South Dade Planning Charrette

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As a result of the devastation in South Florida caused by Hurricane Andrew in 1992, the Innovation Committee of We Will Rebuild sponsored a three-weekworkshop in November of 1992. Architects and engineers worked with government officials, members of civil organizations, local residentsand academicsfrom local universities tocreate plansfor rebuilding South Dade communities devastated by the storm. The resulting charrette was a join effort with the University of Miami Schoolof Architecture, Florida InternationalUniversity School of Design and Miami Chapters of the American Instituteof Architects, American Society of LandscapeArchitects, American Planning Association, and professionals who volunteered.

The goal of the New South Dade Planning Charrette was to project a vision of a new South Dade that would reflect its unique character, respond to the damage caused by Hurricane Andrew, and address pre-existing problems of the area while taking into account the recommendationsand opinions or professionalsand residents.

The charrette teams assessed two main components initially:

1. Major damage caused by Hurricane Andrew.

2. Identification of urban problemsexisting in South Dade prior to the storm.

Thorough analysisthrough multiple methods identified 33 distinct communities in South Dade, with only two being incorporated municipalities. The lack of central governingstructure in these subcommunities was acontributing factor to the slow relief efforts in the wake of the storm. Case studied proposed that each of these communities be provided its own community center. At a minimum, these community centers should consist of a public square and meeting hall. Apart from the community aspect, these centers could be hubs for information, shelter and supplies in the event of an emergency such as a hurricane. The concept of the providinga community focus is fundamental in recreation of sustainable neighborhoods and contributes to social identity. Case Studies repeatedly illustrate how successful community centers can transform a community for the better.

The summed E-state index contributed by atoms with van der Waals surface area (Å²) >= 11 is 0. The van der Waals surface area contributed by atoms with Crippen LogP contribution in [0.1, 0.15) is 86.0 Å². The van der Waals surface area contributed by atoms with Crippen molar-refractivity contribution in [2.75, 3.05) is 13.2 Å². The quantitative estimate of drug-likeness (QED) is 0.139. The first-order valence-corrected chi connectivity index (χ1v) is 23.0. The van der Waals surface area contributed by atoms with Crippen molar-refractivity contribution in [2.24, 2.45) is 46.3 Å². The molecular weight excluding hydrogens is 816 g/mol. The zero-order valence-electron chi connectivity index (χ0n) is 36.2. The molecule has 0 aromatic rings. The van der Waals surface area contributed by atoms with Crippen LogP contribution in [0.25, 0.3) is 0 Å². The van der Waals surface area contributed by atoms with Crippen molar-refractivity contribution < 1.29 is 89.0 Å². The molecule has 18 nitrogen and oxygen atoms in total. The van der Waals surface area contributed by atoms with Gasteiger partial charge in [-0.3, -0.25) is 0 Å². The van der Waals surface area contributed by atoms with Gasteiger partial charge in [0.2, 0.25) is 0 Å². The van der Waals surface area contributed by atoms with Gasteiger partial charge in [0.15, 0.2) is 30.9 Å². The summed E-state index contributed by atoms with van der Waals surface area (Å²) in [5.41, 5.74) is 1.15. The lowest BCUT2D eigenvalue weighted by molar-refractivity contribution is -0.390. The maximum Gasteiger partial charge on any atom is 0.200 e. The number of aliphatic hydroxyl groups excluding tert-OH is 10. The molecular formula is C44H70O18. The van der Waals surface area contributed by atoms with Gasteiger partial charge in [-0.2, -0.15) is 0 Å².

The South Miami Heights Neighborhoodboundaries are from South West 168thStreet to Black Creek Canal and the Florida Turnpike and route 1 to 127thAvenue. The initial Case study was led by Suzanne Martinson with the encouragement of Janet MacAililey, who was the Chair of the Board of Miami Dade Public Schools at the time. Hurricane Andrew destroyed an elementary public school in a stable, moderate income, single family neighborhood. Adjacent to the school were an abandoned HUD housing project, a destroyed apartment complex, undevelopedpark land, and undeveloped land zoned medium density totalingapproximately 58 acres. The need to rebuild Caribbean Elementary Schoolwas the catalyst for the rebuild of the 57.65 acres.

The charrette,inits quest to develop a new masterplan for the area focused on the following goals:

1. Rebuild the elementary school as a full service school and communitycenter.

2. Renovate the destroyed apartment complex of 102 units.

3. Develop housing on the vacant land adjacent (213 units).

4. Replace HUD housing withan intergenerational facility to house elderly and abused single mothers with children.

5. Design gateways to define the borders of the community and a town center in itscommercial center.

6. Redesign 117thAvenue as linear park with landscape improvementsand redevelop other parks in the area.